British arms sales to Saudi Arabia held to be based on irrational decision-making process
On 20 June 2019, in R (Campaign Against Arms Trade) v Secretary of State for International Trade  EWCA Civ 1020, the Court of Appeal upheld a challenge to the lawfulness of the UK Government's grant of export licences for the sale of arms and military equipment to Saudi Arabia which could have potentially been used in the conflict in Yemen.
In this judicial review brought by the Campaign Against Arms Trade, the Court of Appeal held that the Government's decision-making process had been irrational as it had not included an assessment as to whether Saudi Arabia had previously violated international humanitarian law in the Yemen conflict and so could not have properly assessed the risk of future violations. This is important as under the UK's export policy, such licences should not be granted if there is a "clear risk" that weapons might be used in "serious violation of international humanitarian law".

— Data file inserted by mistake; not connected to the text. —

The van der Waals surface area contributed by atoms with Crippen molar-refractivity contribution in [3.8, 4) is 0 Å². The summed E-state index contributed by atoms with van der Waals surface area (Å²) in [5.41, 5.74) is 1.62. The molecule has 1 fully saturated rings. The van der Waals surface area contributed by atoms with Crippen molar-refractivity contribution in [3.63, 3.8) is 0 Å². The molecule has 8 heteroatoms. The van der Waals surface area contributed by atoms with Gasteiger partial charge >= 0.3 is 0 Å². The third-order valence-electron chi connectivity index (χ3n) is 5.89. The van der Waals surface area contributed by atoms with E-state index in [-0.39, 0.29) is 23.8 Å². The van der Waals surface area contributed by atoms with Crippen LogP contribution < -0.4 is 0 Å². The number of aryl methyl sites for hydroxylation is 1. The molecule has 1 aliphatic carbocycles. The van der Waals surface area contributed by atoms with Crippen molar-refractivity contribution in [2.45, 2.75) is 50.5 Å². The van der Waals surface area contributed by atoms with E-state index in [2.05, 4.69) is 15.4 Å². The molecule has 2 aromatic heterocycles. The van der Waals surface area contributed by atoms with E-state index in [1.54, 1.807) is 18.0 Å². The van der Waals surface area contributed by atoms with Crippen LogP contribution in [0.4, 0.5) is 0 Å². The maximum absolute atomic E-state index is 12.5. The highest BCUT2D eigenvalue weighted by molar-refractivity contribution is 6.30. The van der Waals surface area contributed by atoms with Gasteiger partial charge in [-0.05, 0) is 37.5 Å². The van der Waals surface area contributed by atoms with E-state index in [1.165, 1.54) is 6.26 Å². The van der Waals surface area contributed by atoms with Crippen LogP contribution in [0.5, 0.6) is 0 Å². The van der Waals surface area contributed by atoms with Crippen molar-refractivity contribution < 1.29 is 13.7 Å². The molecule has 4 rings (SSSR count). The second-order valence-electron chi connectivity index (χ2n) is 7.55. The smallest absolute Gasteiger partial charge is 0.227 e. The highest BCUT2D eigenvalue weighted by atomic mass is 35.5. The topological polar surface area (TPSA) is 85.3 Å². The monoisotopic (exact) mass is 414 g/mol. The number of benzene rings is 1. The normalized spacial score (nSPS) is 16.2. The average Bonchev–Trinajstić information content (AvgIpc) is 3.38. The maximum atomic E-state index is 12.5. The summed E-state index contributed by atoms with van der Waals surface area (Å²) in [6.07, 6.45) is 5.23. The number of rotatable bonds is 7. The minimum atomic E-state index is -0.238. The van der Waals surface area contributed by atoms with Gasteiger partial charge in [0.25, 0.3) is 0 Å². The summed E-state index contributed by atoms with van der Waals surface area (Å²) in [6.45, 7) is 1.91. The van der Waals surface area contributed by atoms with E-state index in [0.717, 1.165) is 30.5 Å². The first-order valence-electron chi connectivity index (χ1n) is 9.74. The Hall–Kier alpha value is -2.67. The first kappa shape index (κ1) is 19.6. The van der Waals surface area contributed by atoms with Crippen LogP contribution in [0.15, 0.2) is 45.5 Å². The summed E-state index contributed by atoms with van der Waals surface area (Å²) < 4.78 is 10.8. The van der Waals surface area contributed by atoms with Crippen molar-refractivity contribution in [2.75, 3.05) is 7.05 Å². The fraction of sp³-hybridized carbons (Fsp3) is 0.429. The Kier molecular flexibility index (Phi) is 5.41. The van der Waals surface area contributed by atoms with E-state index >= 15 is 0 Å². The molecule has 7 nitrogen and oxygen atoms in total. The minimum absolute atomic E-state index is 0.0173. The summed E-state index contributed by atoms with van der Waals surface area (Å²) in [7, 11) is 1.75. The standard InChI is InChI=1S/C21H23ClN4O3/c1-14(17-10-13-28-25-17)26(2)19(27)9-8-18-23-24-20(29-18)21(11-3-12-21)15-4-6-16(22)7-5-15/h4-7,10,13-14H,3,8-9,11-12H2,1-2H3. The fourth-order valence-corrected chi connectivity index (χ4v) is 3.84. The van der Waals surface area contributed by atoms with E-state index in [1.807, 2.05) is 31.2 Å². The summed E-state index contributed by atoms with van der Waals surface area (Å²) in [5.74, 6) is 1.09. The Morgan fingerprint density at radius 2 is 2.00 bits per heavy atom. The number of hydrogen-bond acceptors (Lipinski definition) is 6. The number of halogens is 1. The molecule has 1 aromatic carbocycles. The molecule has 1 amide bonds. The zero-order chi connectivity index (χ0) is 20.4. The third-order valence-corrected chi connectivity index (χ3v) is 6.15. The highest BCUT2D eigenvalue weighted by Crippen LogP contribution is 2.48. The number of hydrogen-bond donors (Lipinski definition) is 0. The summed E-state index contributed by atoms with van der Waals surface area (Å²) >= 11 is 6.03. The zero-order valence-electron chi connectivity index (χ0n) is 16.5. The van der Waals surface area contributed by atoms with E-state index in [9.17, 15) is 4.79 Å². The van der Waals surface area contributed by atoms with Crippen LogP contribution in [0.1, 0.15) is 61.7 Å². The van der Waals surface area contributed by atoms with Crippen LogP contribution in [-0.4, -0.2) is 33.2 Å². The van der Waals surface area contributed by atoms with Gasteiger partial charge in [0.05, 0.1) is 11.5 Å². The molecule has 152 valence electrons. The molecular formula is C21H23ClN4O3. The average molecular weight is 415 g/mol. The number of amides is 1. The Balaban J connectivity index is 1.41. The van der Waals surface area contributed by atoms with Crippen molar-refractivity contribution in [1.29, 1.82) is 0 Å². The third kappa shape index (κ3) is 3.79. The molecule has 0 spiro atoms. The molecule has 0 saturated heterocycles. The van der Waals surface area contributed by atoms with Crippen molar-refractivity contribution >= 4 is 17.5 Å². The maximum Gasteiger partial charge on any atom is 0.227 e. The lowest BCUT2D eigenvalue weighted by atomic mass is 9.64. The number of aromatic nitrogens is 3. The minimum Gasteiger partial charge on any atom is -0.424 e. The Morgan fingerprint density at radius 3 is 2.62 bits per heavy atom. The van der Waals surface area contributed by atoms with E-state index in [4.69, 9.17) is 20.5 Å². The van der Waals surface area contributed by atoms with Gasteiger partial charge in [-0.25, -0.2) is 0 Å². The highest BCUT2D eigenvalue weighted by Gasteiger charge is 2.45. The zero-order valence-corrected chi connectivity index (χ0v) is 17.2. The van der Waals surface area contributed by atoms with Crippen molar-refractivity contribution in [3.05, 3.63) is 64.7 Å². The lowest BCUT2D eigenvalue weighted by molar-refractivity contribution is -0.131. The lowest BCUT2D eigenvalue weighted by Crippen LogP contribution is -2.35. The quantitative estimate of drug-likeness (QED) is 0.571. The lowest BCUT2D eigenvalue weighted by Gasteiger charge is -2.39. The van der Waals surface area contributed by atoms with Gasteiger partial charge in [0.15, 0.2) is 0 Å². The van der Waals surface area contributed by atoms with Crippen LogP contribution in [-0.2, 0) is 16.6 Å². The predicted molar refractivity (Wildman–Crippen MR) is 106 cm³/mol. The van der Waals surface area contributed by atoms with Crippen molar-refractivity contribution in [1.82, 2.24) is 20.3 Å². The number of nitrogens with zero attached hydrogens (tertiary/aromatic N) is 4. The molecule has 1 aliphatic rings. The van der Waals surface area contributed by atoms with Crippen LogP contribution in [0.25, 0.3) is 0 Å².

The Court held that a covert change of UK policy towards Saudi Arabia had taken place in 2016 where it was decided that there would be no assessment of past violations of international humanitarian law when signing off on arms exports.
The Court ordered the government to hold an immediate review of all its arms export licences made to Saudi Arabia since the start of the conflict in March 2015 (estimated to be £4.7bn in value). In response, Liam Fox, the International Trade Secretary, announced that the Government would not grant any new licences for export to Saudi Arabia and its coalition partners while it considers the judgment, but also promised to appeal against the judgment.
It is worth clarifying that the Court explicitly did not comment on what the outcome of the decision-making process would have been had it been carried out correctly.
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